Engagement – the Difference between ‘Saying’ and ‘Doing’

Caburn Hope Logo

Engagement. Bored yet? It’s a term that has become over-used, flung around by everyone from politicians to teachers to business leaders. How often do you truly see the engagement promise followed through? It doesn’t just happen. You don’t spring out of bed on a cold November morning and shout “Hoorah! Today I feel engaged!” Something special has to happen to ignite it – and a single spark is not enough to keep it alight. Engagement needs nurturing or it may sputter and flicker out. Too often, it seems people expect magic to happen just because someone has clicked their heels together three times and said “There’s no place like Engagement”!

Perhaps we first need to agree what engagement is. Ultimately it must be about performance; gaining the public vote, getting the best possible pass rates from students or increasing employee productivity. In the business world engagement is the dynamo for success, a commercial necessity and at a base level, a mechanism to improve operational income – a few positive tweaks on the engagement needle means a substantial return.

Caburn Hope has experienced the positive results when HR has recognised that engagement is driven by behaviour, not by providing more information. Merely knowing the list of benefits doesn’t make an employee care; reading the policy on a share scheme or a pension plan doesn’t create a desire to perform. What does make a difference is recognising that we are all individuals, we all have our own lives, we do need to feel valued and be given a sense of purpose.

Communication is key. Share schemes and pension plans and other complex HR initiatives still need to be delivered. But it is vital that the communication strategy addresses the emotional and the practical needs of the individual.

Caburn Hope has delivered a wide variety of solutions that support these principles, so here are a few tips you may find helpful:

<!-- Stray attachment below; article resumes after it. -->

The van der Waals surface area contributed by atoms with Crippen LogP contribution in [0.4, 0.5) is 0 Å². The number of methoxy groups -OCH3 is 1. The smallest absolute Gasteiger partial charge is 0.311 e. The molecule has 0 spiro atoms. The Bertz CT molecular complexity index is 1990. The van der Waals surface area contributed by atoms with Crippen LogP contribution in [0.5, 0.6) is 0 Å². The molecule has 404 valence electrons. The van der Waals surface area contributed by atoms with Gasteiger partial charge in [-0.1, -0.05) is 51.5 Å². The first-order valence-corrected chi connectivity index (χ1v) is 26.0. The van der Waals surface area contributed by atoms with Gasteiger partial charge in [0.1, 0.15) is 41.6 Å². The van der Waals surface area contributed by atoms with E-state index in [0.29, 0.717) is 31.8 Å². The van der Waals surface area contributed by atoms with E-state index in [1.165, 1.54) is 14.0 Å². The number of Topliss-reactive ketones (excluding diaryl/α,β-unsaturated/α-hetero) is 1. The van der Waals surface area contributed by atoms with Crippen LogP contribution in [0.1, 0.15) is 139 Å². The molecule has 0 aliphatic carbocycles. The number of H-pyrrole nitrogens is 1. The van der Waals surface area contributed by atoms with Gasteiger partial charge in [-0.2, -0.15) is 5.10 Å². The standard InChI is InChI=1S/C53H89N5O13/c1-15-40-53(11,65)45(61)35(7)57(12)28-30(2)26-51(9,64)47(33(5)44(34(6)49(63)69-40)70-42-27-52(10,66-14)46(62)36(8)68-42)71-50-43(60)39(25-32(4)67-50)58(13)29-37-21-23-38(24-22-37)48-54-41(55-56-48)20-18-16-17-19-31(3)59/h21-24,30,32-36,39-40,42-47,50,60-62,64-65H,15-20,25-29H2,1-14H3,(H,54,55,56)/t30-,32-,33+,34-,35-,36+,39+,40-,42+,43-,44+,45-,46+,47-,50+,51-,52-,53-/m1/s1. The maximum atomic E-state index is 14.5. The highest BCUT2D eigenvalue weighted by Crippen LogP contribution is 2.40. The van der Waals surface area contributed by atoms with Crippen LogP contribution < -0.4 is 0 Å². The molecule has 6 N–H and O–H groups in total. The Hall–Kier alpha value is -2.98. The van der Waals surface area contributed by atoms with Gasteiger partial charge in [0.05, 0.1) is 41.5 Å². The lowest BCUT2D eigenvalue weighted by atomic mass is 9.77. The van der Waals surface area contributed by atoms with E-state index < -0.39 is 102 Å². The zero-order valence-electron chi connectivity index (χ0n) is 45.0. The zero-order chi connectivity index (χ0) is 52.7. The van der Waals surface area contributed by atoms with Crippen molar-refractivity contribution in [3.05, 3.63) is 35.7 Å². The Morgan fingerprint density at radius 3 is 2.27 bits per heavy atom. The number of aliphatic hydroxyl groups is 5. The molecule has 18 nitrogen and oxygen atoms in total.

Creativity is engaging

That’s why advertising works. You wouldn’t buy a car based on the fact is has an engine and four wheels. You wouldn’t buy a mobile phone based on the fact you can call people from it. The facts are important, of course, but emotion driven by creativity, is what really clinches the deal.

Identify your key messages

Think: what does this mean to employees, why should they care? Talk to people as individuals, as someone with a family, friends, a life outside work, greater goals. Think: if I were this person, what would be in it for me?

Talk like a human being, not a corporation

Be genuine and steer clear of jargon. Use language which is appropriate to your audience, not your customers or shareholders.

Use the right channels

Consider the fact that one size doesn’t necessarily fit all. Electronic communication might work fine for your office-based employees, but how can you best reach those in field-based roles or retail staff on the tills?

Support line managers

Managers are the conduit for all types of messages, from the mundane to the life-changing. After all, people don’t leave bad companies, they leave bad managers. Equip managers with the tools to deliver messages effectively.

So: simply ‘telling’ someone something doesn’t mean it’s gone in, and simply stating that your aim is to ‘engage’ doesn’t mean you’ve done so. Communicate effectively with simplicity, creativity and relevance. Real engagement comes from a connection made with both head and heart.

“The single biggest problem in communication is the illusion that it has taken place”. George Bernard Shaw

Chris Hopkins

Written by , Managing Director

Managing Director at Caburn Hope (Communications and Engagement Consultancy)

Contact Chris:
c.hopkins@caburnhope.co.uk



Leave a Reply

  • (will not be published)